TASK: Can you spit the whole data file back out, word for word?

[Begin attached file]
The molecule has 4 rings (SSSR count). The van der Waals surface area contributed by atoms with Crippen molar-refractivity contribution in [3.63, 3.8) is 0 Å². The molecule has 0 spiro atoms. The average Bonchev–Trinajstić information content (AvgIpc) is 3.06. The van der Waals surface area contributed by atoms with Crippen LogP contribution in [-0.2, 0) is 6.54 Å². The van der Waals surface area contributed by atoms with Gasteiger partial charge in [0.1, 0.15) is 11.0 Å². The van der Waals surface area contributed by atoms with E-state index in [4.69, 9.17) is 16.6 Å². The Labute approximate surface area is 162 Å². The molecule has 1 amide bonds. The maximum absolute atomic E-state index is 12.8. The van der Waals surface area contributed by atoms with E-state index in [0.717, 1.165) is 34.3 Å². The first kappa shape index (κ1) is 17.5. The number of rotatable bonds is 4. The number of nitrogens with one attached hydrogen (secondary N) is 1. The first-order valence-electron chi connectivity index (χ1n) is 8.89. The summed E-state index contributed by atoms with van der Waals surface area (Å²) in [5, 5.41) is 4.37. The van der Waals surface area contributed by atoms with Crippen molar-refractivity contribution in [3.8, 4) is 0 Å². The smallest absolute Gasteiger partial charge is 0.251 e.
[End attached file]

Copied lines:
The molecule has 4 rings (SSSR count). The van der Waals surface area contributed by atoms with Crippen molar-refractivity contribution in [3.63, 3.8) is 0 Å². The molecule has 0 spiro atoms. The average Bonchev–Trinajstić information content (AvgIpc) is 3.06. The van der Waals surface area contributed by atoms with Crippen LogP contribution in [-0.2, 0) is 6.54 Å². The van der Waals surface area contributed by atoms with Gasteiger partial charge in [0.1, 0.15) is 11.0 Å². The van der Waals surface area contributed by atoms with E-state index in [4.69, 9.17) is 16.6 Å². The Labute approximate surface area is 162 Å². The molecule has 1 amide bonds. The maximum absolute atomic E-state index is 12.8. The van der Waals surface area contributed by atoms with E-state index in [0.717, 1.165) is 34.3 Å². The first kappa shape index (κ1) is 17.5. The number of rotatable bonds is 4. The number of nitrogens with one attached hydrogen (secondary N) is 1. The first-order valence-electron chi connectivity index (χ1n) is 8.89. The summed E-state index contributed by atoms with van der Waals surface area (Å²) in [5, 5.41) is 4.37. The van der Waals surface area contributed by atoms with Crippen molar-refractivity contribution in [3.8, 4) is 0 Å². The smallest absolute Gasteiger partial charge is 0.251 e.